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@suitecasemag

Some say that Mouraria is Lisbon’s forgotten neighbourhood, but here at Gat we could never let our guests overlook it! Located in the heart of the city, it is an oasis of traditional Lisbon culture. The iconic fado music was born in these streets, where it also became popular among the upper classes thanks to Maria Severa, a prostitute said to have introduced it to the aristocracy during an affair with a blue-blooded lover at the beginning of the 20th century.

Mouraria is also the most multicultural area in the Portuguese capital. After the conquest of Lisbon in the Middle Ages, King Afonso Henriques created a Muslim ghetto in this area near the castle, which became known as “La Mouraria” or the “Moorish quarter”. Since then, it has been the city’s major centre of immigration and cultural diversity.

 


@annekadotes

Above and beyond the unmissable Praça Martim Moniz, chapel of Nossa Senhora da Saúde, narrow streets of Beco do Jasmim, Rua dos Trigueiros and Beco das Farinhas, which lead to the Escadinhas de São Cristóvão stairs, here is a list of our favourite restaurants, fado houses and bars.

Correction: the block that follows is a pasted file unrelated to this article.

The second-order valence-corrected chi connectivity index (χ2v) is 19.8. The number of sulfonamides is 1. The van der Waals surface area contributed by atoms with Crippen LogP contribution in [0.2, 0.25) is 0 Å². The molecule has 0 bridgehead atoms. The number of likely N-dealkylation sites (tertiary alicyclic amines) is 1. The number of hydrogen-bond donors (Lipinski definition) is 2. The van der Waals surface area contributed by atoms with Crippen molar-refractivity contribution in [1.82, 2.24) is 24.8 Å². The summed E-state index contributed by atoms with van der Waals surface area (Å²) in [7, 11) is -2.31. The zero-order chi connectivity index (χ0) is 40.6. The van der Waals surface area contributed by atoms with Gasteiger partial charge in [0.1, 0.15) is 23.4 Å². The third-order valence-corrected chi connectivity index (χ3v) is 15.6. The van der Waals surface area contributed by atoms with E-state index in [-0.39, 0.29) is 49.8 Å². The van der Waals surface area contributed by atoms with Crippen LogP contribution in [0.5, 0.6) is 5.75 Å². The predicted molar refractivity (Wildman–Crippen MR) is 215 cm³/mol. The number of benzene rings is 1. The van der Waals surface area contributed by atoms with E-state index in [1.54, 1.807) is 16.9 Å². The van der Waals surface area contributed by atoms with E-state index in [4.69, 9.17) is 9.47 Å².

@guianomadas

Cozinha Popular is the place to head for a culinary tour of Angola, Cape Verde and Brazil. If Mozambican cuisine is more your thing, don’t miss Cantinha do Aziz, but if Portuguese food is what gets your taste buds going, O Trigueirinho has you covered.

 

@visitlisboa

Maria de Mouraria is undoubtedly Lisbon’s greatest fado house. This former brothel is where Maria de Severo, a popular local singer, worked until her lover, the Count of Vimioso, bought it for her to live in.

 


@suitecasemag

Our favourite watering holes are Renovar Mouraria and Boutique Taberna, which are both popular with locals keen to enjoy a crisp white vinho verde or a barbecue to the rhythmic beat of African or Brazilian music.

 


@guianomadas

Last, but definitely not least, don’t forget to visit the smallest book shop in the world, the Livraria do João (take a look at our post).

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